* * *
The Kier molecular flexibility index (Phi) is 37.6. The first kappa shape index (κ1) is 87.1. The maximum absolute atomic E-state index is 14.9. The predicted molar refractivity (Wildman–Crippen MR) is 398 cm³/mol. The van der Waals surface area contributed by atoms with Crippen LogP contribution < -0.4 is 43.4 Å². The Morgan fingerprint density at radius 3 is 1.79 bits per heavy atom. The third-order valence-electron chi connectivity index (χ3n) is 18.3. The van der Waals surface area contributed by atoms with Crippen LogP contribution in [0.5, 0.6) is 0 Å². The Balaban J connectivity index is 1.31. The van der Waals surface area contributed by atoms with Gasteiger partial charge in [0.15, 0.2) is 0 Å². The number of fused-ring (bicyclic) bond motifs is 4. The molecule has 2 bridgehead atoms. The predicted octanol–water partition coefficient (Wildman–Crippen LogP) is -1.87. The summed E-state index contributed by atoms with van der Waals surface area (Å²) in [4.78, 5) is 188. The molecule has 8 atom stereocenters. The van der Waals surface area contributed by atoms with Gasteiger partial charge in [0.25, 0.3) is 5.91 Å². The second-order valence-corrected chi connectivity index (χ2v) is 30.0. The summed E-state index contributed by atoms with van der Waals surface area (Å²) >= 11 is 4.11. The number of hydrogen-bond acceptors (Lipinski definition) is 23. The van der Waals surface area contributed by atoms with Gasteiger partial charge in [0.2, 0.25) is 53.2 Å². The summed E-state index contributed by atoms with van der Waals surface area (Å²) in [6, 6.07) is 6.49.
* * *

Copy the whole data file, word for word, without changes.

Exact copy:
The Kier molecular flexibility index (Phi) is 37.6. The first kappa shape index (κ1) is 87.1. The maximum absolute atomic E-state index is 14.9. The predicted molar refractivity (Wildman–Crippen MR) is 398 cm³/mol. The van der Waals surface area contributed by atoms with Crippen LogP contribution < -0.4 is 43.4 Å². The Morgan fingerprint density at radius 3 is 1.79 bits per heavy atom. The third-order valence-electron chi connectivity index (χ3n) is 18.3. The van der Waals surface area contributed by atoms with Crippen LogP contribution in [0.5, 0.6) is 0 Å². The Balaban J connectivity index is 1.31. The van der Waals surface area contributed by atoms with Gasteiger partial charge in [0.15, 0.2) is 0 Å². The number of fused-ring (bicyclic) bond motifs is 4. The molecule has 2 bridgehead atoms. The predicted octanol–water partition coefficient (Wildman–Crippen LogP) is -1.87. The summed E-state index contributed by atoms with van der Waals surface area (Å²) in [4.78, 5) is 188. The molecule has 8 atom stereocenters. The van der Waals surface area contributed by atoms with Gasteiger partial charge in [0.25, 0.3) is 5.91 Å². The second-order valence-corrected chi connectivity index (χ2v) is 30.0. The summed E-state index contributed by atoms with van der Waals surface area (Å²) >= 11 is 4.11. The number of hydrogen-bond acceptors (Lipinski definition) is 23. The van der Waals surface area contributed by atoms with Gasteiger partial charge in [0.2, 0.25) is 53.2 Å². The summed E-state index contributed by atoms with van der Waals surface area (Å²) in [6, 6.07) is 6.49.